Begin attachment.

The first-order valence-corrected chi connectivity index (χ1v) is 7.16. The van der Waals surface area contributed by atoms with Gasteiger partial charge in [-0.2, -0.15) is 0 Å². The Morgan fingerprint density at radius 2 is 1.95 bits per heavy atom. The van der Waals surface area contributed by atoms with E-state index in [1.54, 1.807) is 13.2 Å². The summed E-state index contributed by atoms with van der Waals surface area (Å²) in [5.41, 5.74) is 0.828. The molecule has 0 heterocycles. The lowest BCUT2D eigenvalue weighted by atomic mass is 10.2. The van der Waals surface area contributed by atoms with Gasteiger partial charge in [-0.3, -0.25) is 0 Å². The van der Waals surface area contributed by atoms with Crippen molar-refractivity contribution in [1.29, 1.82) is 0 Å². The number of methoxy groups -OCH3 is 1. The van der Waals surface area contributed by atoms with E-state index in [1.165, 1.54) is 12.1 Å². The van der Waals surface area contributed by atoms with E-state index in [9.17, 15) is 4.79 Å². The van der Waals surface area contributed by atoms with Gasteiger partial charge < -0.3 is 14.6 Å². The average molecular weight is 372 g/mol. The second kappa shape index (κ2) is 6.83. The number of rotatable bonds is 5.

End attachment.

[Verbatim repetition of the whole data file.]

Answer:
The first-order valence-corrected chi connectivity index (χ1v) is 7.16. The van der Waals surface area contributed by atoms with Gasteiger partial charge in [-0.2, -0.15) is 0 Å². The Morgan fingerprint density at radius 2 is 1.95 bits per heavy atom. The van der Waals surface area contributed by atoms with E-state index in [1.54, 1.807) is 13.2 Å². The summed E-state index contributed by atoms with van der Waals surface area (Å²) in [5.41, 5.74) is 0.828. The molecule has 0 heterocycles. The lowest BCUT2D eigenvalue weighted by atomic mass is 10.2. The van der Waals surface area contributed by atoms with Gasteiger partial charge in [-0.3, -0.25) is 0 Å². The van der Waals surface area contributed by atoms with Crippen molar-refractivity contribution in [1.29, 1.82) is 0 Å². The number of methoxy groups -OCH3 is 1. The van der Waals surface area contributed by atoms with E-state index in [1.165, 1.54) is 12.1 Å². The van der Waals surface area contributed by atoms with E-state index in [9.17, 15) is 4.79 Å². The van der Waals surface area contributed by atoms with Gasteiger partial charge < -0.3 is 14.6 Å². The average molecular weight is 372 g/mol. The second kappa shape index (κ2) is 6.83. The number of rotatable bonds is 5.